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Intel CEO Paul Otellini announced Monday that he would step down, but gave no explanation for the surprising move. It's the Wintel camp's second big loss in a week, as Microsoft Windows chief Steven Sinofsky left the company on Nov. 12. At a time when both vendors are struggling to gain share in the smartphone and tablet markets, the departure of two high-profile execs may be no coincidence.
Otellini's pending goodbye appears to be on better terms than Sinofsky's. Microsoft issued a tersely worded statement last week that said Sinofsky, who led the development and launch of Windows 8, had left the company "effective immediately."
Intel is headed for a more orderly transition. "Paul Otellini has been a very strong leader, only the fifth CEO in the company's great 45-year history, and one who has managed the company through challenging times and market transitions," said Andy Bryant, chairman of the board, in a statement. "The board is grateful for his innumerable contributions to the company and his distinguished tenure as CEO over the last eight years."
Otellini returned the compliment: "I've been privileged to lead one of the world's greatest companies," he said. "After almost four decades with the company and eight years as CEO, it's time to move on and transfer Intel's helm to a new generation of leadership. I look forward to working with Andy, the board and the management team during the six-month transition period, and to being available as an advisor to management after retiring as CEO."
Still, despite the different tones, one can't help but wonder if Sinofksy's and Otellini's fates were connected. The current Windows 8 launch period is somewhat confused, with debut dates still undetermined for a number of key products. Part of that is Microsoft's doing. Its vagueness about the release of Surface Pro (it will only say that it will be available within about 70 days), the version of Surface that will actually run standard Windows applications, has many would-be buyers stumped.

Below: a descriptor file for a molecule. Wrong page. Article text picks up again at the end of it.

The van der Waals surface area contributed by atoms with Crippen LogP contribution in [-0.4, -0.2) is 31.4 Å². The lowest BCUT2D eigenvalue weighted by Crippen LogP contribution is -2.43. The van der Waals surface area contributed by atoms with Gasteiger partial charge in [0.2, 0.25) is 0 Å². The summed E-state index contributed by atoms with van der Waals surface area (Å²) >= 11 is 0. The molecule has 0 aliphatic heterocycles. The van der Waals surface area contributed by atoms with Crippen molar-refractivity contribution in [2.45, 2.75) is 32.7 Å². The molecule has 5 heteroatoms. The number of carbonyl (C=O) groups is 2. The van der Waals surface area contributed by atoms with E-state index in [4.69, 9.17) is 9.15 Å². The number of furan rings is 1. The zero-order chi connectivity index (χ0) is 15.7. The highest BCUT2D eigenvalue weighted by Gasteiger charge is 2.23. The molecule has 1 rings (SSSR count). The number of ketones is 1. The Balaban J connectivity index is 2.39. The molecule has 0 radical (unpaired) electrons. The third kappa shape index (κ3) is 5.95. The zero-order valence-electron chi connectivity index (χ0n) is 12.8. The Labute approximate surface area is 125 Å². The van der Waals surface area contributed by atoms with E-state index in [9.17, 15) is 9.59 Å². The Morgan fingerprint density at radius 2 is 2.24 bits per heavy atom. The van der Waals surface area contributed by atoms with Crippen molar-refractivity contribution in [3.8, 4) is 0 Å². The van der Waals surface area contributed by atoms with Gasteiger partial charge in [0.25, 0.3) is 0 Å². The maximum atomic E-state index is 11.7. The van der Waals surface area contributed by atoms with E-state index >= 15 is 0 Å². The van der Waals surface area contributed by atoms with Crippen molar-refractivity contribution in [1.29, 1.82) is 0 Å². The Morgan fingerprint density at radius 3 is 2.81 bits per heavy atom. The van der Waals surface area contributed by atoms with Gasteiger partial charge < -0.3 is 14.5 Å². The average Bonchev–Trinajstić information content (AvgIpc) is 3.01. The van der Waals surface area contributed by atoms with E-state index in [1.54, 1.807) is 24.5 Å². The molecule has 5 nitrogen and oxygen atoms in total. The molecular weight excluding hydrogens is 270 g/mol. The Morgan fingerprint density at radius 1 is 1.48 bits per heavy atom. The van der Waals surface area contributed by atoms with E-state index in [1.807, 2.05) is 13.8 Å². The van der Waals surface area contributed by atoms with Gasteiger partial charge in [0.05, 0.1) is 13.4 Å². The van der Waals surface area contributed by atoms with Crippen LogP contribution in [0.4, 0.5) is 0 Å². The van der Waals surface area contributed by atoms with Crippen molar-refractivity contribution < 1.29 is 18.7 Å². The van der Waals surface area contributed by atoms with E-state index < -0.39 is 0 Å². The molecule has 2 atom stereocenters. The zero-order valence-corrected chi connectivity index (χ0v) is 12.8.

Meanwhile, a whole new class of Wintel tablets, a category of devices that was supposed to put Microsoft and Intel on an even footing with Android and the iPad, can scarcely be found. Those are Windows 8 tablets that run on the new Clover Trail edition of Intel's Atom architecture. Clover Trail was designed to bring the best of both worlds to Wintel and allow it to leapfrog competition from the ARM camp. Clover Trail is supposed to deliver all day battery life and up to 30 days of standby power, while running the full complement of Windows applications.
But the chip is late, and there is still no launch date for some systems that use it. Others, like the HP Envy x2, have all but missed the holiday shopping season. HP said as recently as last month that the tablet, a Windows 8 convertible, would be available on Nov. 14. Now it is offering a ship date of Dec. 19. HP, the world's largest seller of Wintel systems, said Tuesday that fourth-quarter PC sales fell 14% from the previous year. The company posted a loss of $6.9 billion.
Beyond production hiccups that have hurt partners, the larger point is that Otellini has been at the helm of Intel for the past eight years, when the industry turned increasingly mobile and the chipmaker was caught flatfooted. The chief beneficiary of Intel's paralysis was ARM Holdings, whose mobile chip design can be found in the vast majority of Android devices, not to mention the iPad and iPhone. Reports that Apple may be looking to replace Intel with ARM chips on the Mac surely didn't help Otellini's position.
The near-simultaneous departures of both Otellini and Sinofsky may also be an indication that the early numbers are in on Windows 8 system sales, and that it's not going well. We won't know for sure until after both companies release their year-end numbers, but thus far Microsoft has been mum on sales data, which is never a good sign.
Topeka Capital Markets analyst Brian White said Monday that his checks of the Asian supply chain revealed that Windows 8 is off to a slow start. "Much lower than...PC makers originally expected a few months ago," said White, in a report. Also Monday, Deutsche Bank cut its estimate for PC sales in the current quarter, due to "lackluster initial uptake of Windows 8," according to analyst Chris Whitmore.
Clearly, it's time for new blood at both Intel and Microsoft, which begs the question of how long Steve Ballmer will remain at the top in Redmond. If Windows 8 bombs, his departure could come sooner rather than later.
Upgrading isn't the easy decision that Win 7 was. We take a close look at Server 2012, changes to mobility and security, and more in the new Here Comes Windows 8 issue of InformationWeek. Also in this issue: Why you should have the difficult conversations about the value of OS and PC upgrades before discussing Windows 8. (Free registration required.)